Another relationship can be expressed as follows

(4) |

Where Wt is the weight of the dowel as tested.

Dt is the deflection as tested of the dowel weighing Wt.

Dn is an arbitrarily selected deflection for which comparisons of weight are to be made

Wn is the weight of the dowel necessary to give deflection Dn.

The above relationships (3) & (4) hold true no matter what the diameter of the test dowel as long as it is constant over the entire length. This means that it is possible to take a group of dowels of assorted weights, diameter and material, weigh them, measure their deflection in a static bending machine and by using the above equations either obtain the spine rating number or the relative weights required for a fixed selection deflection.

Equation No. 3 was checked as follows. Roy Case made a number of dowels, determined their weight and deflection and computed "N" the spine rating number. He then reduced the diameters of all the dowels by a considerable amount. The new weights and deflection were then determined and a new rating number computed. The new rating numbers checked the original numbers exactly in all cases.

In order to illustrate the practical use of equations No. 3 and 4, Table No. 1 was prepared showing the properties of various materials. The dowels were selected from a bunch made up by Roy Case and were tested in his static bending machine.

The table shows the kind of material, its source, weight of the test dowel in grains, test deflection in inches with a distance of 28 inches between supports and a two pound weight suspended from the center, the diameter of the dowel and the spine rating number. Nearly all the diameters were alike. This is just a happenstance and is not necessary to obtain the rating number. The rating number was divided by 1000 so as to give smaller figures. Note that the dowels are all listed in the order of their rating number. The last two columns of the table show the computed weights and diameters of the dowels for a deflection of 1.2" with a two pound load.

TABLE No. 1 | ||||||||

Length of dowel, 29¼ inches; Distance between supports, 28 inches; Weight suspended from dowel, 2 pounds. | ||||||||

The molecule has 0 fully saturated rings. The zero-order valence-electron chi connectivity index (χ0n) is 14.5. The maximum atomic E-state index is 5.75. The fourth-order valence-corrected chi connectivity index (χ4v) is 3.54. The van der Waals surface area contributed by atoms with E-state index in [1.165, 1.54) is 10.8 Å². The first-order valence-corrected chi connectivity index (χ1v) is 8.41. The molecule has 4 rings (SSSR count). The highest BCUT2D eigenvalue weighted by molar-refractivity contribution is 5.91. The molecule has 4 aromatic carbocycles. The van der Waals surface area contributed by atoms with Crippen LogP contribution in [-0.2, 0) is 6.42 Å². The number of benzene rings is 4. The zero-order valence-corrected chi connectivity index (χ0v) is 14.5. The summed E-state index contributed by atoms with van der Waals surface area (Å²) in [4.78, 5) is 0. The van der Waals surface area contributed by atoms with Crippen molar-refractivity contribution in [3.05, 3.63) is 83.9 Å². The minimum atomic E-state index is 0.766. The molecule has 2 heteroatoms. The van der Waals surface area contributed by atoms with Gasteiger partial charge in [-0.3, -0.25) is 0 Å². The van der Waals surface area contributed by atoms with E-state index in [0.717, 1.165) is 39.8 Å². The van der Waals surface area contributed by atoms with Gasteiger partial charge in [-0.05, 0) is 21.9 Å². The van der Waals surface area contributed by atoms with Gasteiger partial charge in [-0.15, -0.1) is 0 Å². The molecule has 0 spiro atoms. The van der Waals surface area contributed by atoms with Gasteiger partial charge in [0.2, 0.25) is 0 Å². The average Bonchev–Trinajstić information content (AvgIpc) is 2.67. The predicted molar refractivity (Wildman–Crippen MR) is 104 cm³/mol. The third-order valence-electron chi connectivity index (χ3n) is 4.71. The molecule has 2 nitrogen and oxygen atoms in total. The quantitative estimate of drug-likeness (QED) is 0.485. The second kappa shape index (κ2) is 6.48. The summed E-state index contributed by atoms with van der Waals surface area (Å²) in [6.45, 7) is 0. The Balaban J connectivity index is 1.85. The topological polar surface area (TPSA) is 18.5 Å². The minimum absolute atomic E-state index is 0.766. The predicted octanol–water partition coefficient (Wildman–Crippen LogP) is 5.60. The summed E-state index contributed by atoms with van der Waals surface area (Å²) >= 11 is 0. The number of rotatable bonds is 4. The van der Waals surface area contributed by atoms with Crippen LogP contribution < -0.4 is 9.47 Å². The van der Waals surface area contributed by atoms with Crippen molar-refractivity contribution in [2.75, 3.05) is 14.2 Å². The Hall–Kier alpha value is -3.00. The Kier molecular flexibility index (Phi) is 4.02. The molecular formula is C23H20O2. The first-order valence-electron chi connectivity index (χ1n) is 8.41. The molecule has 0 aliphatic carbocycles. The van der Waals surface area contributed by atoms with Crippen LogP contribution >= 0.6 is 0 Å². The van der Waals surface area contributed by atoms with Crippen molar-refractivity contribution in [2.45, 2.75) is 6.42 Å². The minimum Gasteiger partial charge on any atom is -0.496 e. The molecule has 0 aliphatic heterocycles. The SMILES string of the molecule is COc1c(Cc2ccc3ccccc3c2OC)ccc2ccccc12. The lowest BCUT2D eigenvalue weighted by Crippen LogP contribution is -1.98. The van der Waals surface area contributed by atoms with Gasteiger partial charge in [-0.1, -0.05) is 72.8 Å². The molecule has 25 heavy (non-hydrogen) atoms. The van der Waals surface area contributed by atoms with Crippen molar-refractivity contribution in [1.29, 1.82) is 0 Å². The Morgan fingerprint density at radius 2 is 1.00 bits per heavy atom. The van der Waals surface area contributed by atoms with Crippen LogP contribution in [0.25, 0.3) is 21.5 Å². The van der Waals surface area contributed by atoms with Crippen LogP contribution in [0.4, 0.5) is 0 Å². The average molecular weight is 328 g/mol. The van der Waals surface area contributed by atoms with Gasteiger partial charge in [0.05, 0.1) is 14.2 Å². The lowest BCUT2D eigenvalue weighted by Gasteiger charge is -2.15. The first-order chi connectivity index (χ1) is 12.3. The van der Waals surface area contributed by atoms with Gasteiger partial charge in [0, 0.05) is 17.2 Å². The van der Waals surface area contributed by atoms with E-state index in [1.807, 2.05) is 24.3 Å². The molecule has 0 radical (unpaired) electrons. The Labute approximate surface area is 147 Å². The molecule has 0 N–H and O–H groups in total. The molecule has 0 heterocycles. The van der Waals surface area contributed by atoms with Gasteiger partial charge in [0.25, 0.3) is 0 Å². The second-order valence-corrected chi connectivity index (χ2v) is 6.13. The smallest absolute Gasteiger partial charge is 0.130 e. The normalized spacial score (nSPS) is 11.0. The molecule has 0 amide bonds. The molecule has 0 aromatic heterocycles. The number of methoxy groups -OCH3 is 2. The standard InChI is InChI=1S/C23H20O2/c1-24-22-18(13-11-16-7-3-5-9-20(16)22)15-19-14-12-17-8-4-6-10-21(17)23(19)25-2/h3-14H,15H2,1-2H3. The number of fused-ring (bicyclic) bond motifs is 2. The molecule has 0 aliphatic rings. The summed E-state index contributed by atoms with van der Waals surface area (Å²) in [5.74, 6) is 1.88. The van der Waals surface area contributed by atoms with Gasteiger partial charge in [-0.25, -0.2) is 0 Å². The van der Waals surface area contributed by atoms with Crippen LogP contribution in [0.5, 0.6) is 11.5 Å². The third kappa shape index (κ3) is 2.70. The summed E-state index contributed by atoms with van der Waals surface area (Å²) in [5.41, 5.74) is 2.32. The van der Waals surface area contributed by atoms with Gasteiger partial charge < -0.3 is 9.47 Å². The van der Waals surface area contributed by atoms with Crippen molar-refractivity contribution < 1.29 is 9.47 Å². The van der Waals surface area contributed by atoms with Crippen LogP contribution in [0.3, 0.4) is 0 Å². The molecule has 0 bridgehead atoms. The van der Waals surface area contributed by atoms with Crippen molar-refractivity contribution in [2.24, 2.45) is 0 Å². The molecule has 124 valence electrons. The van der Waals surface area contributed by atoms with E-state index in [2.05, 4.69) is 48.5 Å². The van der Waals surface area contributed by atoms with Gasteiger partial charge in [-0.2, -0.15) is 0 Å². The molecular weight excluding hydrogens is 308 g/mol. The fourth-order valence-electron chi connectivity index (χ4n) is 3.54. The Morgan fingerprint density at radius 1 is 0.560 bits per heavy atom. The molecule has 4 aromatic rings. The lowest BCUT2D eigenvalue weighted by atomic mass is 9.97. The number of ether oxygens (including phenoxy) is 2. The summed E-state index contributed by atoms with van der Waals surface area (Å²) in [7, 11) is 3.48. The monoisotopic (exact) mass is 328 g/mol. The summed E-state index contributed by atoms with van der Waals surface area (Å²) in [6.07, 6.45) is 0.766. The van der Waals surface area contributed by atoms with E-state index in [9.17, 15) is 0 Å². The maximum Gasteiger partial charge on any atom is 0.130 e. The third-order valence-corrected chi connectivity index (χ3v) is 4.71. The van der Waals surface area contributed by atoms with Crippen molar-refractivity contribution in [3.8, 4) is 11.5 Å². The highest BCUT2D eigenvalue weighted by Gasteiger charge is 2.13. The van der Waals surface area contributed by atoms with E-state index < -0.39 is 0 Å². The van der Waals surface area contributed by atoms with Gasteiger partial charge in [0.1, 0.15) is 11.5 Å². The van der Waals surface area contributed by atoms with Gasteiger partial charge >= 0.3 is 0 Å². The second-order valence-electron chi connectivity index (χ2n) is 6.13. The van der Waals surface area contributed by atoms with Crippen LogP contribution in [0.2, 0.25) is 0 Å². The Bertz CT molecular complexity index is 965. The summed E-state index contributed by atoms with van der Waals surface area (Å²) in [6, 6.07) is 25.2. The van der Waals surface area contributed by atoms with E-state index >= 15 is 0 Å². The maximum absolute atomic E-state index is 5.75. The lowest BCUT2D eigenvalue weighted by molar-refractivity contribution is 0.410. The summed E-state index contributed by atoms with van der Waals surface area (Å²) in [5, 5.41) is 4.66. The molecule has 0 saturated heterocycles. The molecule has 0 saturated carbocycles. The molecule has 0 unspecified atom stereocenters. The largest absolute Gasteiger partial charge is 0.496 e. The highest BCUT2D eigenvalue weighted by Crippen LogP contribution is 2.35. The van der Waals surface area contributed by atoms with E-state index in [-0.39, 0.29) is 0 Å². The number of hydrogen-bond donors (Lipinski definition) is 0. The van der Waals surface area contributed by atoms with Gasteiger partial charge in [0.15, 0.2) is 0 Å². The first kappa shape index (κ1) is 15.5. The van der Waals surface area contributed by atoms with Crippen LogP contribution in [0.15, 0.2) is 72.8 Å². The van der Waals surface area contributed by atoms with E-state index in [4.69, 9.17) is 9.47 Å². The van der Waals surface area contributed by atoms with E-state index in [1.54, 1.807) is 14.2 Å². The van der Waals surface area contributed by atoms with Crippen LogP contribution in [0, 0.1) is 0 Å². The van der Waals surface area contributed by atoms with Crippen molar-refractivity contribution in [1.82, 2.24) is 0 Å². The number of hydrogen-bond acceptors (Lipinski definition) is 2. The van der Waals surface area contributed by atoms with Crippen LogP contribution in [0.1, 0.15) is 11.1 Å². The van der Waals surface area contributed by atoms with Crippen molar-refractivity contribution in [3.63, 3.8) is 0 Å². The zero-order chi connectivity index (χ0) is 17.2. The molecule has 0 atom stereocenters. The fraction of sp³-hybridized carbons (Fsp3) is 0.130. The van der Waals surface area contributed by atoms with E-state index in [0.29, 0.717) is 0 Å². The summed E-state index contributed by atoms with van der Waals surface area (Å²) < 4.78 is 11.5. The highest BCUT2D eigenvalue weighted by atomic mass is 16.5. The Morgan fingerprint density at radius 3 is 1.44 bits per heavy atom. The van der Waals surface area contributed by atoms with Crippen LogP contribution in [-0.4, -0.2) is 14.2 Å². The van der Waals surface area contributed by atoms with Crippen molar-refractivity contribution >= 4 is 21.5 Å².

No | Kind of Wood | Source of Wood | Wt. in Grains | Test Defl. in Inches | Dia. of Dowel in Inches | Rating =N/1000 | Computed For a Defl. of 1.2" | |
---|---|---|---|---|---|---|---|---|

Wt., Grains | Dia., Inches | |||||||

1 | Spruce | Local Dealer | 297 | .595 | .342 | 52.4 | 210 | .288 |

2 | Sitka Sp. | Kore Duryee | 332 | .488 | .380 | 53.9 | 212 | .303 |

3 | Sitka Sp. | Kore Duryee | 341 | .475 | .380 | 55.2 | 215 | .301 |

4 | P. O. Ced. | J. E. Stone | 392 | .375 | .380 | 57.8 | 219 | .284 |

5 | P. O. Ced. | Ullrich | 385 | .405 | .380 | 60.0 | 224 | .290 |

6 | P. O. Ced. | J. S. Stone | 434 | .330 | .380 | 62.2 | 228 | .276 |

7 | P. O. Ced. | Ullrich | 413 | .362 | .380 | 62.3 | 228 | .282 |

8 | Sitka Sp. | Kore Duryee | 367 | .464 | .380 | 62.5 | 228 | .300 |

9 | P.O. Ced. | J. E. Stone | 451 | .319 | .380 | 64.8 | 232 | .272 |

10 | Imp. Norway Pine | Bean | 399 | .441 | .380 | 70.0 | 242 | .296 |

11 | Alaska Cedar | Kore Duryee | 378 | .500 | .380 | 71.1 | 244 | .305 |

12 | Imp. Norway Pine | Bean | 436 | .404 | .380 | 76.5 | 253 | .289 |

13 | Alaska Cedar | Kore Duryee | 362 | .585 | .380 | 76.8 | 253 | .317 |

14 | Yellow Cedar | Alaska | 340 | .672 | .342 | 77.8 | 254 | .296 |

15 | Fir | Local Dealer | 509 | .330 | .380 | 85.8 | 267 | .275 |

16 | Bamboo, Solid | So. Bend Bait Co. | 301 | .950 | .250 | 86.0 | 268 | .236 |

17 | Comm. Birch | Local Dealer | 495 | .362 | .380 | 88.9 | 272 | .281 |

18 | Tubular Alum. | Nagler | 340 | .800 | .250 | 91.0 | . . . | . . . |

19 | Poplar, Sapwood | R. C. Berrey | 428 | .500 | .380 | 91.9 | 277 | .306 |

20 | Wis. Wh. Birch | Vilas Co., Wis. | 455 | .450 | .380 | 92.9 | 279 | .298 |

21 | Fla. Jun. | Roy Case | 310 | .994 | .380 | 95.8 | 282 | .362 |

22 | Longleaf Yel. Pine | R. C. Berrey | 371 | .330 | .380 | 107.8 | 300 | .275 |

23 | Yew | Ullrich | 442 | .875 | .355 | 171.0 | 378 | .328 |

24 | Lemon-wood | . . . . . . . . . . . . | 520 | .850 | .319 | 230.0 | 437 | .292 |

25 | Osage | Nagler | 590 | 1.290 | .319 | 450.0 | 611 | .325 |

The table will show that there is not a great deal of difference between the first nine specimens listed. Also note the great variation between different specimens of the same kind of wood. Due to this variation the table of course does not indicate definitely which is the best kind of material to use in arrows. For instance the specimen of Norway pine tested may have just happened to have a low rating whereas another sample might be as good as the best Port Orford Cedar or Spruce. However in a general way the table does show that the three woods Port Orford Cedar, Norway Pine and Spruce make the best arrows. The fact that experience has always shown these woods to be the best arrow material would tend to prove that the method given above for rating materials for arrows is correct.